Cut through the white noise with Sauvignon Blanc | The Soul of Wine | Indy Week
Pin It

Cut through the white noise with Sauvignon Blanc 

wine.jpg

It's the second week of July, hot and humid. You're looking for a bottle of white wine that you can sip inattentively while you're cooking dinner—a quick fish sauté, perhaps—but it also needs to have the substance to accompany that fish, which will have, say, a lemon-herb-butter sauce. It also needs to be cheap enough that you won't regret pouring some of it into the pan to enrich the sauce.

There seems to be no end to the parade of obscure and often boring white wines. Some are humdrum (Gruner Veltliner); some vary suspiciously in quality (Albariño); some drip with hip but are mostly just novelties (Txakoli); some are almost willfully insipid (Gavi and Soave and all that industrial Pinot Grigio). Most of the rest are hard to find or impossible to remember: just so much white noise.

What to do? Hidden in plain sight is an old favorite, too easily forgotten and generally getting its best expression from French and American winemakers: Sauvignon Blanc.

Common as it seems, Sauvignon Blanc boasts ancestral nobility: its apparently inadvertent cross-breeding with Cabernet Franc, in the 18th century, created what we now consider perhaps the most aristocratic of red grapes, Cabernet Sauvignon. Sauvignon Blanc is also a component of the hallowed dessert wines of Sauternes.

Plenty of Sauvignon Blanc is out there, and much of it is bad. Any product made in ubiquitous quantity—white wine, action films, lawn mowers—will primarily be duds. Yet there are some compelling Sauvignon Blancs from northern Italy, such as those by Elena Walch and Movia. New Zealand has drunk up much of the international market share, and if you like grapefruit juice you'll love the Kiwi versions. Most of these are made expediently in temperature-controlled stainless steel tanks, geared toward producing lots of fresh juice.

There's nothing wrong with steel fermentation, but it rarely captures a wine's full shape. It's like the difference between digital and analog music recording: the former may have clarity and precision, but it lacks the latter's warmth and richness. The fullness of Sauvignon Blanc layers green and yellow orchard fruits over a naturally assertive underlying essence. If grown conscientiously, and on appropriate soil, the grape has the concentration and acidity to mature gracefully in neutral oak or other less austere, non-steel vessels before bottling, allowing it to achieve dinner-worthy weight and complexity.

Most of these come from the U.S. and France. There is Sancerre, of course, Sauvignon Blanc's flagship wine and goat cheese's classic pairing. Proceed with caution: Much Sancerre is expensive, and many of the more affordable bottles are blowsy or brittle, sometimes just capitalizing on the name.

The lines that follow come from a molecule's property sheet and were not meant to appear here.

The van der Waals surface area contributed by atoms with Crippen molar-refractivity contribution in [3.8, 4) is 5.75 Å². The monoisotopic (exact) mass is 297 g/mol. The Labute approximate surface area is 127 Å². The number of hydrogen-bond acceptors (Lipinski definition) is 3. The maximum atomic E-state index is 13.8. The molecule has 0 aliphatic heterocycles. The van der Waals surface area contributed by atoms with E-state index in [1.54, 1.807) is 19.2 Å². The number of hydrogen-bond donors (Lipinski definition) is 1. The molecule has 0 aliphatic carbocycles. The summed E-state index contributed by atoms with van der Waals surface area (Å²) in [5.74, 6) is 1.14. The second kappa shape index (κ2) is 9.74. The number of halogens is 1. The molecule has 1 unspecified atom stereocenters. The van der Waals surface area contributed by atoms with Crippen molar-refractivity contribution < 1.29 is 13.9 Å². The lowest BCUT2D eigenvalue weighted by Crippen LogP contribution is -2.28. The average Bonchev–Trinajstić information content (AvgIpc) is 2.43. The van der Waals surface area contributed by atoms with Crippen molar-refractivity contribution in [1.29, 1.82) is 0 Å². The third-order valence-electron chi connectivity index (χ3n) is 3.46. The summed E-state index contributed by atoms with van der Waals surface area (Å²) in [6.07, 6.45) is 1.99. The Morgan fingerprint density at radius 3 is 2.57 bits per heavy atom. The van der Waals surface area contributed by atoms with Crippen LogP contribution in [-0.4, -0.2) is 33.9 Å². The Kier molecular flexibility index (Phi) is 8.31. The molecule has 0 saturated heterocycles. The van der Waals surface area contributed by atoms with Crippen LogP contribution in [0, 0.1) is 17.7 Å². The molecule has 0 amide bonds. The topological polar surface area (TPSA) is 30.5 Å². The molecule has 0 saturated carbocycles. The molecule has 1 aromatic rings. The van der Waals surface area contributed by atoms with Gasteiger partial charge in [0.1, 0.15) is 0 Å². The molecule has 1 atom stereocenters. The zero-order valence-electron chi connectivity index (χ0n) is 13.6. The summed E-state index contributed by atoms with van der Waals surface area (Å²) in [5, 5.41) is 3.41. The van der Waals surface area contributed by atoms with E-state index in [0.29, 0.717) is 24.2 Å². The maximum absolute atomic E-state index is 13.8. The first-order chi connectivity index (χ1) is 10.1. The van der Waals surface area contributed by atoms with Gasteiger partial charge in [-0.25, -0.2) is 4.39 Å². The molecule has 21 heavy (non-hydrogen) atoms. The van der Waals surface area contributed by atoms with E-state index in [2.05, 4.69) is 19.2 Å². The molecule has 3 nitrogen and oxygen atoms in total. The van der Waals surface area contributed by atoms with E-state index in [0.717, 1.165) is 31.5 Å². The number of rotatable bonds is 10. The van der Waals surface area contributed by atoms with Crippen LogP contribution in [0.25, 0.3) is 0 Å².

American Sauvignon Blanc (sometimes labeled "Fumé Blanc") can suffer from what plagues much American wine: too much new oak. No wine does well with this heavy-handed treatment, but it's particularly rough on Sauvignon Blanc, whose innate acidity gives it its founding character.

Nonetheless, there is some excellent barrel-aged Sauvignon Blanc from California. In fact, some of California's most revered red wine gods, such as Araujo and Spottswoode, make outstanding Sauvignon Blanc.

Comments

Subscribe to this thread:

Add a comment

INDY Week publishes all kinds of comments, but we don't publish everything.

  • Comments that are not contributing to the conversation will be removed.
  • Comments that include ad hominem attacks will also be removed.
  • Please do not copy and paste the full text of a press release.

Permitted HTML:
  • To create paragraphs in your comment, type <p> at the start of a paragraph and </p> at the end of each paragraph.
  • To create bold text, type <b>bolded text</b> (please note the closing tag, </b>).
  • To create italicized text, type <i>italicized text</i> (please note the closing tag, </i>).
  • Proper web addresses will automatically become links.

Latest in The Soul of Wine



Twitter Activity

Most Recent Comments

Adam makes a really good point about NC ABC selection. This system severely limits customer selection, and only really serves …

by sorghum runner on Wine, bourbon and beer at Euphoria festival (The Soul of Wine)

"Bragging" – after describing theft #1 of $120, Mr. Sobsey details how theft #2 was worth $700, with much better …

by David G on Why light red wines should steal the spotlight (The Soul of Wine)

I regret that "Kavika52" has responded with such vitriol to this story and has made false statements about my character, …

by Adam Sobsey on Why light red wines should steal the spotlight (The Soul of Wine)

Please take the high road yourself Lisa Sorg, and counsel your writers not to invite shoplifting of high priced items …

by David G on Why light red wines should steal the spotlight (The Soul of Wine)

A warning to the commenter: Name-calling violates the INDY's comments policy. Please take the high road and refrain from doing …

by Lisa Sorg, INDY Editor on Why light red wines should steal the spotlight (The Soul of Wine)

Comments

Simply the best caribbean food in town!

by prince on Golden Krust Caribbean Grill & Bakery (Durham County)

Elaine's is an amazing dining experience. The food is locally sourced and everything is prepared from scratch in house. The …

by Wesley Johnson on Elaine's on Franklin (Orange County)

Most Read

© 2016 Indy Week • 201 W. Main St., Suite 101, Durham, NC 27701 • phone 919-286-1972 • fax 919-286-4274
RSS Feeds | Powered by Foundation